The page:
An old IGN article from 2007 also backs up that IGN saw the game at E3 2005. It also claims that the game was almost done, but that’s more of it reading too much into an Easter egg in Metroid Prime 3: Corruption. The game had just come out and the above picture shows the scan in question. Metroid Prime 3 Game Director Mark Pacini told MTV that this was a coincidence as it was a “fictional element of something else in the game.” In that same interview, Producer Bryan Walker insisted it was an “innocuous” coincidence. Senior Designer Mike Wikan later allegedly said it was indeed a joke, but those forums are now dead, making it harder to see exactly what he said, if anything. The Japanese version of the game also reportedly changed the text and references a Dread-Class Turret instead.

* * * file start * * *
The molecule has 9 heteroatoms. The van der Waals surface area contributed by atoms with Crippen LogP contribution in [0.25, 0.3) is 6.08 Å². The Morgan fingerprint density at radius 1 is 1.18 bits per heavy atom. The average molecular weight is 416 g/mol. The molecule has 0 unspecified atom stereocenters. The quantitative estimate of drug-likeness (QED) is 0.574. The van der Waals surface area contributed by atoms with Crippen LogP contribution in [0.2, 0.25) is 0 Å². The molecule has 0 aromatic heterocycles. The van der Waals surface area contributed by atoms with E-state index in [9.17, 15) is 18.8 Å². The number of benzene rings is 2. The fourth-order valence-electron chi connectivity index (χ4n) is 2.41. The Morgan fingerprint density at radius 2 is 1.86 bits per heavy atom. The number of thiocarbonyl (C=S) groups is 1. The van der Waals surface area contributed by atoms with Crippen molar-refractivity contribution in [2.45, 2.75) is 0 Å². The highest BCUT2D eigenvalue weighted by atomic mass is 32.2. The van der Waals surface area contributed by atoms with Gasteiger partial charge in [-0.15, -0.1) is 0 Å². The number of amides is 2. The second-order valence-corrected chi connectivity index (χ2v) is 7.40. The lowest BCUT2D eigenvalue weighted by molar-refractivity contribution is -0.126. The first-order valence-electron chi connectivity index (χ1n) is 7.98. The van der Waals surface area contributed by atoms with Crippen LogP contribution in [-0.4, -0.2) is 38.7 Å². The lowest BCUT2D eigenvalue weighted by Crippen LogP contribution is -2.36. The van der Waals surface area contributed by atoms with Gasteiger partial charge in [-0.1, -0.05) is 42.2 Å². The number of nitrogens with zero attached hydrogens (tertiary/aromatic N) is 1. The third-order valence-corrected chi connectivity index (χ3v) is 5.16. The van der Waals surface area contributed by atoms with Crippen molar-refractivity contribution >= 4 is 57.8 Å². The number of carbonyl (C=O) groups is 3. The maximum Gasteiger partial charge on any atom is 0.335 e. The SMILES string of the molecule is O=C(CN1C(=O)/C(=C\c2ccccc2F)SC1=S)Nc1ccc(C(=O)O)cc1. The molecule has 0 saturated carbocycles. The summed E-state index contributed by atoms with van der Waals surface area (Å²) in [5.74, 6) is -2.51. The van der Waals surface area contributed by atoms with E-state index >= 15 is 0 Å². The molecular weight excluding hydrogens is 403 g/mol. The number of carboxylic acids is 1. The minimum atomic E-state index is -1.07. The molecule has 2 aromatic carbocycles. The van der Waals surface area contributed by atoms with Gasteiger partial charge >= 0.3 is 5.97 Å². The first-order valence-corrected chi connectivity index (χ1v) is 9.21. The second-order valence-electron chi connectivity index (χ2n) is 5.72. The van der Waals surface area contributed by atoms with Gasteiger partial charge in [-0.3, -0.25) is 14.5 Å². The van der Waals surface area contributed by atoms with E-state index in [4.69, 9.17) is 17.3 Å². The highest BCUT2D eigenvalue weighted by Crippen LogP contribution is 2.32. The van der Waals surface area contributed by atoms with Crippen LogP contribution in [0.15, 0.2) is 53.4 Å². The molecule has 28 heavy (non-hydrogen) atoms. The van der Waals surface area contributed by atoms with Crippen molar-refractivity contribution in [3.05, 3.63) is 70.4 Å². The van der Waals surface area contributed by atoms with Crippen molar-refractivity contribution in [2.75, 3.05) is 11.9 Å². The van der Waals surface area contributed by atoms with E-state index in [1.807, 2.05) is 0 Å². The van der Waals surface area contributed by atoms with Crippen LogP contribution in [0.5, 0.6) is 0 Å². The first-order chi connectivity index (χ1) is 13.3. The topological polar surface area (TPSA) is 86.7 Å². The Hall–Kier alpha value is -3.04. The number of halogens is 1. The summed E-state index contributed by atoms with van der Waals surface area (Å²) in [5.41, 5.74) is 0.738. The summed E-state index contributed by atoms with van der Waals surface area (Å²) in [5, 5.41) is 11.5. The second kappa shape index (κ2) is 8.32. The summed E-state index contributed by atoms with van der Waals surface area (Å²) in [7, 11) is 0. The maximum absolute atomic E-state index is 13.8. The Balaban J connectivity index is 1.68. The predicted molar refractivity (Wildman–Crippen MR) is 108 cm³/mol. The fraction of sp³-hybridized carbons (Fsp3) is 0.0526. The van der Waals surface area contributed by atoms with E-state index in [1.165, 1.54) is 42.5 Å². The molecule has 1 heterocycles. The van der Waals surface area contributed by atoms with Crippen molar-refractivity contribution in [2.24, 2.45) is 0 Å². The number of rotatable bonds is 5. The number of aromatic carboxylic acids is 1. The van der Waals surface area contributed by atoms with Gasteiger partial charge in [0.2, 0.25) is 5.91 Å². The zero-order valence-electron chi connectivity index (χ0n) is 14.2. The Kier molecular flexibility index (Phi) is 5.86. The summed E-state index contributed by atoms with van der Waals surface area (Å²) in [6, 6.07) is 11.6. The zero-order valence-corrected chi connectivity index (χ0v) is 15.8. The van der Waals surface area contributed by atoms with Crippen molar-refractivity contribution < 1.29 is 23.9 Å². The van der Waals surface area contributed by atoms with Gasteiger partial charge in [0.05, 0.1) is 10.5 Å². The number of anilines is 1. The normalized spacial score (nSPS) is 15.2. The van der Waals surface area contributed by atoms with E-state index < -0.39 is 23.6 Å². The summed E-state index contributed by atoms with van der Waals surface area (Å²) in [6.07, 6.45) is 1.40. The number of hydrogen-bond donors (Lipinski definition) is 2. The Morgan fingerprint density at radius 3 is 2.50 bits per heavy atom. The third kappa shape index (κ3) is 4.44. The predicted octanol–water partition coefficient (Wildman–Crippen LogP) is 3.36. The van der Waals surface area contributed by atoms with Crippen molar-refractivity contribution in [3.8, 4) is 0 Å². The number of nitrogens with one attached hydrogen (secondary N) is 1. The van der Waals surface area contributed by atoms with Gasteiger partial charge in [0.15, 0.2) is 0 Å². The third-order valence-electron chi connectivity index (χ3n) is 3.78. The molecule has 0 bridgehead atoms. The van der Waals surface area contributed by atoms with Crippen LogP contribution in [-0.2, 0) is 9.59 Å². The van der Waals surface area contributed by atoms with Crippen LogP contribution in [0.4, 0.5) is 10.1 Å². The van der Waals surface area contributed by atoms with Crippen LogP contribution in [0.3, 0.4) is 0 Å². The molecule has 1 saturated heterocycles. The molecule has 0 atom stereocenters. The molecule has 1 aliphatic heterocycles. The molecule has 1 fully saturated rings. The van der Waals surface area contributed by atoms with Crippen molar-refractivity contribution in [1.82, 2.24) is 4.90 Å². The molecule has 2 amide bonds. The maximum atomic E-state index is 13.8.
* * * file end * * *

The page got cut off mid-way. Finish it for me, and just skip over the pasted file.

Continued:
The dream died for a few years until May 2010 when the 75th episode of IGN’s Nintendo Voice Chat (around the 47:35 mark) aired. Harris once again said he saw the synopsis of the game and that Nintendo “pulled the plug at the last minute,” but “can always bring it back.” Kotaku also brought it up the following month with Yoshio Sakamoto, Metroid‘s series director, in 2010 when promoting the maligned Other M. He told the outlet that “the day may come when Dread hits the stores” but that game isn’t Other M. Sakamoto also told Games Magazine (via NintendoLife) a few months later that he couldn’t “deny the existence” of it or say it would be his next project and wanted to “keep that game a mystery.” Although he did also state he wanted to “reset the situation at once and start from scratch.”